A Drama In Three Acts

 
Sales and Marketing
 

Geoff Burch with arms folded

WHY SEEING THE DECISION MAKER AIN’T ALL IT’S CRACKED UP TO BE!

As we penetrate the obstacles and the people who stand in our way to our goal of meeting the decision maker, we may have to accept that the decision maker might not make the decision. Before you decide that this could be confusing consider this situation.

You represent a company that makes a machine that revolutionizes the manufacture of table legs. Your machine is not cheap but in a couple of years of accelerated leg-spinning, the initial investment will be handsomely repaid.  You must be confident that this should be an easy sell and, even better, you have got an appointment with Sir Gordon Hepplewite-Castor-Drawleaf of Castor Drawleaf tables.  Sir Gordon’s flabber is completely ghasted!  He is won over, “Blow the money” he cries, “I love it.  I want it.  I shall have it!”  Job done then?  Not a bit of it. Let’s examine the cast list of this three act tragedy and then we may understand.

Players

Sir Gordon Hepplewite-Castor-Drawleaf – el Supremo of Castor-Drawleaf.

Terry Dismal – Finance Director and depressive

Brian Put-on – Factory manager.

Sid Downs – Machinist.

The Sinister Spy.

Sir Gordon is, without doubt, the lord of all he surveys, but to him you are not the most important person in his life. In truth you are one of the least.  He wants the machine because it amused and entertained him for a moment.  He likes new toys but he hates hassle and confrontation. He also is not over-interested in commercial implication – he has more money than he can spend and if he shut the company down, moved production to China and sold the acres of industrial land he owns, he would have many millions. So, in his own mind he keeps the place open as a sort of charity. Through his office door steams Mr. Dismal the finance director.  “Sir Gordon, we have been passed this order for this Leggomat Five Thousand. That is a huge amount of money and it is not in this year’s budget. What is the justification?”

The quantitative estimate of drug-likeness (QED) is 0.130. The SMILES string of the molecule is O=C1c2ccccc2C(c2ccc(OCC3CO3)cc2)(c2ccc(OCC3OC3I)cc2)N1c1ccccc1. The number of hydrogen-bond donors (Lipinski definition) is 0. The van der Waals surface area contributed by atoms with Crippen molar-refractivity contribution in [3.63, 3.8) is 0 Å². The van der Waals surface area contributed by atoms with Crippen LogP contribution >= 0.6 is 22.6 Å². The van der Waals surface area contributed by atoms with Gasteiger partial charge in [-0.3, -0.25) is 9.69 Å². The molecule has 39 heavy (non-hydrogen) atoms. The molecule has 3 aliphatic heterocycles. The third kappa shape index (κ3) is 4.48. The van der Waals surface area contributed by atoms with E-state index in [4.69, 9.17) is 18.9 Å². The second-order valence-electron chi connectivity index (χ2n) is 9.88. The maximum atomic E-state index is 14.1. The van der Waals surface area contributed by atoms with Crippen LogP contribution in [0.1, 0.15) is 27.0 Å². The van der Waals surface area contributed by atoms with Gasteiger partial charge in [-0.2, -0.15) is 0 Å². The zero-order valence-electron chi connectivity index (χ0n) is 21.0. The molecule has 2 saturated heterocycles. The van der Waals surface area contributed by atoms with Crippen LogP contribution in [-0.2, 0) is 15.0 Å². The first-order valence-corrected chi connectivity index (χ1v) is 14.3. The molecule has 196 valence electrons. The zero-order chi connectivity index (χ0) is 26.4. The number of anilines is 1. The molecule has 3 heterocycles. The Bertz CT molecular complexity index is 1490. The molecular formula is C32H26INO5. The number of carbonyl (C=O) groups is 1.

Sir Gordon cannot remember the justification, he just liked the whirly cogwheels and coloured lights.

This is where Put-on appears.  “What is all this about a new machine?  Where am I supposed to put that and who will train the operator?  There aren’t enough hours in the day!”

Meanwhile, there is a hubbub of noise from outside as Sid Downs and his fellow union brothers come out on strike to protest at the mechanization, taking honest, working men’s’ jobs.

Your careful investigation where you took notes should have revealed this potential for trouble.  Each person will have to be persuaded separately with convincing arguments tailored for each of them, and then perhaps together.  The finance guy will probably value a presentation that involves facts and figures which show increased profits and honour and reward for him.  The factory manager can see how your free machinery-installation planning service will make him a star – and when Sid stays at a rather nice hotel near your works to have hands-on training, he will see that he can do less work and double his bonus.

The spy? He is yours!  It may seem a bit cloak and dagger to suggest that you hang around in bars trying to corrupt the unwary but literally seeing a guy in overalls and buying him a drink can reveal secrets you would never normally know.

“Oh, I see you work opposite!  Isn’t that the place owned by Sir Gordon, that bloke off the telly?  Does he have much to do with the day to day running of the place?”

“Nah.  The real gaffer is the miserable git from finance, Terry Dismal.  If it wasn’t for his passion for toy soldiers I don’t think we would believe he was even human.”

I’m not going to suggest what you could do with a conversation like that because I bet you are one step ahead of me.

The key to this whole thing is understanding the influence all the players have on events. You have sometimes no idea of the off-stage conversations and you will have to gather evidence and clues to make a good shot at calculating what is going on. It happens in virtually every persuasion project we get involved in.  There are some fabulous books on high level negotiating, advanced selling, and personal relationships, but they often fail to take into account the influence of the unseen or neglected characters. If you sell cars, you have the husband and wife come in.  She stands meekly by while he views the executive saloon. He addresses pertinent technical questions to you, to which you reply to the best of your ability. What you didn’t see is the conversation that preceded their visit.  “Henry Warton.  You are not having a new car; you know we can’t afford it.  I will tolerate half an hour in that showroom but don’t you dare agree to anything. Do you understand?”

“Yes dear.”

What you hear when addressing her is, “My husband makes all the decisions.”

We can sometimes use knowledge of psychology and body language to identify the real movers and shakers but to be safe try and spot everyone involved and convince them all.

 
 

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